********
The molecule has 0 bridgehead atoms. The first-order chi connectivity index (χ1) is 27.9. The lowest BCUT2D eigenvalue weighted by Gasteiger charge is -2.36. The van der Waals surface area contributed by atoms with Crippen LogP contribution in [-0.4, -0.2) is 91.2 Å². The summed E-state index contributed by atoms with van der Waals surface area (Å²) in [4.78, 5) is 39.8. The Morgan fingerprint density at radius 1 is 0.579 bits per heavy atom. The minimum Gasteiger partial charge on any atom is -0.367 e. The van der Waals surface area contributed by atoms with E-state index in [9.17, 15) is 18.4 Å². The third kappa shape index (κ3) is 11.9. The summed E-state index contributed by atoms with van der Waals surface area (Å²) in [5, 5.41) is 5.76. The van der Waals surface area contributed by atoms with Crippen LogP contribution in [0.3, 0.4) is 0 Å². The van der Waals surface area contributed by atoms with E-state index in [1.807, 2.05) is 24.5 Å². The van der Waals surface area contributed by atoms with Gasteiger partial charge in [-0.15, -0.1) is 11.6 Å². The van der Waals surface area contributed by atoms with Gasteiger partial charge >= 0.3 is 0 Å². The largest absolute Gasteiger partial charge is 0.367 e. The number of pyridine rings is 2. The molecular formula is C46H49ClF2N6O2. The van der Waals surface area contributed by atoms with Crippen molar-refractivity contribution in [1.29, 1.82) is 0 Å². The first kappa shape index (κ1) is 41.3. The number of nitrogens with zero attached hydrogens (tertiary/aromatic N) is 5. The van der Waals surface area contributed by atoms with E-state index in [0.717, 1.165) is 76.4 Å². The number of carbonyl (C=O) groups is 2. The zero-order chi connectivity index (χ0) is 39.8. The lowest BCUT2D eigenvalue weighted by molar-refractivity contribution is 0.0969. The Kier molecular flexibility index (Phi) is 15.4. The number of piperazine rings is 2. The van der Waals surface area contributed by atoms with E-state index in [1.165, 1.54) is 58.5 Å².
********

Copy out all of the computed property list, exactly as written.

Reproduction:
The molecule has 0 bridgehead atoms. The first-order chi connectivity index (χ1) is 27.9. The lowest BCUT2D eigenvalue weighted by Gasteiger charge is -2.36. The van der Waals surface area contributed by atoms with Crippen LogP contribution in [-0.4, -0.2) is 91.2 Å². The summed E-state index contributed by atoms with van der Waals surface area (Å²) in [4.78, 5) is 39.8. The Morgan fingerprint density at radius 1 is 0.579 bits per heavy atom. The minimum Gasteiger partial charge on any atom is -0.367 e. The van der Waals surface area contributed by atoms with E-state index in [9.17, 15) is 18.4 Å². The third kappa shape index (κ3) is 11.9. The summed E-state index contributed by atoms with van der Waals surface area (Å²) in [5, 5.41) is 5.76. The van der Waals surface area contributed by atoms with Crippen LogP contribution in [0.3, 0.4) is 0 Å². The van der Waals surface area contributed by atoms with E-state index in [1.807, 2.05) is 24.5 Å². The van der Waals surface area contributed by atoms with Gasteiger partial charge in [-0.15, -0.1) is 11.6 Å². The van der Waals surface area contributed by atoms with Gasteiger partial charge >= 0.3 is 0 Å². The largest absolute Gasteiger partial charge is 0.367 e. The number of pyridine rings is 2. The molecular formula is C46H49ClF2N6O2. The van der Waals surface area contributed by atoms with Crippen molar-refractivity contribution in [1.29, 1.82) is 0 Å². The first kappa shape index (κ1) is 41.3. The number of nitrogens with zero attached hydrogens (tertiary/aromatic N) is 5. The van der Waals surface area contributed by atoms with E-state index in [0.717, 1.165) is 76.4 Å². The number of carbonyl (C=O) groups is 2. The zero-order chi connectivity index (χ0) is 39.8. The lowest BCUT2D eigenvalue weighted by molar-refractivity contribution is 0.0969. The Kier molecular flexibility index (Phi) is 15.4. The number of piperazine rings is 2. The van der Waals surface area contributed by atoms with E-state index in [1.165, 1.54) is 58.5 Å².